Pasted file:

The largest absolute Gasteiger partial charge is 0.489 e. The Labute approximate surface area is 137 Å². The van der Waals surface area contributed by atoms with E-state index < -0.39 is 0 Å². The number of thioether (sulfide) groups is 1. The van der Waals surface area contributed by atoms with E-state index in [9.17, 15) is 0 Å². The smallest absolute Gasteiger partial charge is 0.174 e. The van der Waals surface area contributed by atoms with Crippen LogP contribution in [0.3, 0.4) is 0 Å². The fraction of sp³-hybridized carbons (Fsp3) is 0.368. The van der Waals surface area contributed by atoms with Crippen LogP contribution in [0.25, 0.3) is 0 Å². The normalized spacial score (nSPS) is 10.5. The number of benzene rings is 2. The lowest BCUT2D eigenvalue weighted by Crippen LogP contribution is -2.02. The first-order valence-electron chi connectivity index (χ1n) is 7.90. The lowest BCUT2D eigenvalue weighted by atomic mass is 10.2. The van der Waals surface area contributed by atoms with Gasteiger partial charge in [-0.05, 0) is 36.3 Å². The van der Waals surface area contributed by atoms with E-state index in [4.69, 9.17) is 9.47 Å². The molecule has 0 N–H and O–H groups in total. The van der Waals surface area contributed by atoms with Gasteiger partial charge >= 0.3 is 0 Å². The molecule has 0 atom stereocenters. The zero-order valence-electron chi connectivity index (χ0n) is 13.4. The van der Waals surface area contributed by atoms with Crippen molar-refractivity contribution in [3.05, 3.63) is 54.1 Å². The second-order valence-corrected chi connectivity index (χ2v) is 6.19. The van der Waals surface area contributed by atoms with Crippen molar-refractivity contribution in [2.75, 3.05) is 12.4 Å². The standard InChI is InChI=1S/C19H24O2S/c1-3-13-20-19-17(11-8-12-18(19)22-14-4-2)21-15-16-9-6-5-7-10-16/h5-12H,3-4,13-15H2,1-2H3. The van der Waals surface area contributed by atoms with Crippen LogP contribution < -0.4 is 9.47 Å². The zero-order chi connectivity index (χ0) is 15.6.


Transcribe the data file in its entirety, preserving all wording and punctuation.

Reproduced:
The largest absolute Gasteiger partial charge is 0.489 e. The Labute approximate surface area is 137 Å². The van der Waals surface area contributed by atoms with E-state index < -0.39 is 0 Å². The number of thioether (sulfide) groups is 1. The van der Waals surface area contributed by atoms with E-state index in [9.17, 15) is 0 Å². The smallest absolute Gasteiger partial charge is 0.174 e. The van der Waals surface area contributed by atoms with Crippen LogP contribution in [0.3, 0.4) is 0 Å². The fraction of sp³-hybridized carbons (Fsp3) is 0.368. The van der Waals surface area contributed by atoms with Crippen LogP contribution in [0.25, 0.3) is 0 Å². The normalized spacial score (nSPS) is 10.5. The number of benzene rings is 2. The lowest BCUT2D eigenvalue weighted by Crippen LogP contribution is -2.02. The first-order valence-electron chi connectivity index (χ1n) is 7.90. The lowest BCUT2D eigenvalue weighted by atomic mass is 10.2. The van der Waals surface area contributed by atoms with Gasteiger partial charge in [-0.05, 0) is 36.3 Å². The van der Waals surface area contributed by atoms with E-state index in [4.69, 9.17) is 9.47 Å². The molecule has 0 N–H and O–H groups in total. The van der Waals surface area contributed by atoms with Gasteiger partial charge >= 0.3 is 0 Å². The molecule has 0 atom stereocenters. The zero-order valence-electron chi connectivity index (χ0n) is 13.4. The van der Waals surface area contributed by atoms with Crippen molar-refractivity contribution in [3.05, 3.63) is 54.1 Å². The second-order valence-corrected chi connectivity index (χ2v) is 6.19. The van der Waals surface area contributed by atoms with Crippen molar-refractivity contribution in [2.75, 3.05) is 12.4 Å². The standard InChI is InChI=1S/C19H24O2S/c1-3-13-20-19-17(11-8-12-18(19)22-14-4-2)21-15-16-9-6-5-7-10-16/h5-12H,3-4,13-15H2,1-2H3. The van der Waals surface area contributed by atoms with Crippen LogP contribution < -0.4 is 9.47 Å². The zero-order chi connectivity index (χ0) is 15.6.